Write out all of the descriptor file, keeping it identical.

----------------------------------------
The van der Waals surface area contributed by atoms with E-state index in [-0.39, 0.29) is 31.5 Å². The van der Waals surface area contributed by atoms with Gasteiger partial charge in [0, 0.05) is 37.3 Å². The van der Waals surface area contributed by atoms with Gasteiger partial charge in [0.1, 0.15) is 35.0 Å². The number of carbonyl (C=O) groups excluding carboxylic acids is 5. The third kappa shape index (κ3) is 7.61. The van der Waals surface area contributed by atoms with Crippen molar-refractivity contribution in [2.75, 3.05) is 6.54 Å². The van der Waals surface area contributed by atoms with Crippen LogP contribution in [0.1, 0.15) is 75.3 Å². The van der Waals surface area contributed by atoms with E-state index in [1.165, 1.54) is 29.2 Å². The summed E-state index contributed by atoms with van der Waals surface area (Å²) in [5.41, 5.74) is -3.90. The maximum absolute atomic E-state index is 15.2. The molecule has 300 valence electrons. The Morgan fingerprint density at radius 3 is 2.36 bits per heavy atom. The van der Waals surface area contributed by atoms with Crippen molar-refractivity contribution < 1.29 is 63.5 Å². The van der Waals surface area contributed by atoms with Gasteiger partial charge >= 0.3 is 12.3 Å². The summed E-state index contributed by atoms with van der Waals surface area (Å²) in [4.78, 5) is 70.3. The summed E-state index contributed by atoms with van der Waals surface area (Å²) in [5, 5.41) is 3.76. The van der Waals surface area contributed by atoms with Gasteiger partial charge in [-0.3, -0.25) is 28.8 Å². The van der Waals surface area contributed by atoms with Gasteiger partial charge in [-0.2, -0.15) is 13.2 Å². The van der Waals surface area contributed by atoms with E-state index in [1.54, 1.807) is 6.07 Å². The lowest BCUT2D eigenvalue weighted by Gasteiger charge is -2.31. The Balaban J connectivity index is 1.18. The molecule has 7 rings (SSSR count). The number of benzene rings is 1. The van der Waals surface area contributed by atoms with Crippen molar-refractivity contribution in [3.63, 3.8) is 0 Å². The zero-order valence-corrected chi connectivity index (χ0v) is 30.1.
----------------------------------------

The van der Waals surface area contributed by atoms with E-state index in [-0.39, 0.29) is 31.5 Å². The van der Waals surface area contributed by atoms with Gasteiger partial charge in [0, 0.05) is 37.3 Å². The van der Waals surface area contributed by atoms with Gasteiger partial charge in [0.1, 0.15) is 35.0 Å². The number of carbonyl (C=O) groups excluding carboxylic acids is 5. The third kappa shape index (κ3) is 7.61. The van der Waals surface area contributed by atoms with Crippen molar-refractivity contribution in [2.75, 3.05) is 6.54 Å². The van der Waals surface area contributed by atoms with Crippen LogP contribution in [0.1, 0.15) is 75.3 Å². The van der Waals surface area contributed by atoms with E-state index in [1.165, 1.54) is 29.2 Å². The summed E-state index contributed by atoms with van der Waals surface area (Å²) in [5.41, 5.74) is -3.90. The maximum absolute atomic E-state index is 15.2. The molecule has 300 valence electrons. The Morgan fingerprint density at radius 3 is 2.36 bits per heavy atom. The van der Waals surface area contributed by atoms with Crippen molar-refractivity contribution < 1.29 is 63.5 Å². The van der Waals surface area contributed by atoms with Gasteiger partial charge >= 0.3 is 12.3 Å². The summed E-state index contributed by atoms with van der Waals surface area (Å²) in [4.78, 5) is 70.3. The summed E-state index contributed by atoms with van der Waals surface area (Å²) in [5, 5.41) is 3.76. The van der Waals surface area contributed by atoms with Gasteiger partial charge in [-0.3, -0.25) is 28.8 Å². The van der Waals surface area contributed by atoms with Gasteiger partial charge in [-0.2, -0.15) is 13.2 Å². The van der Waals surface area contributed by atoms with E-state index in [1.54, 1.807) is 6.07 Å². The lowest BCUT2D eigenvalue weighted by Gasteiger charge is -2.31. The Balaban J connectivity index is 1.18. The molecule has 7 rings (SSSR count). The number of benzene rings is 1. The van der Waals surface area contributed by atoms with Crippen molar-refractivity contribution in [3.63, 3.8) is 0 Å². The zero-order valence-corrected chi connectivity index (χ0v) is 30.1.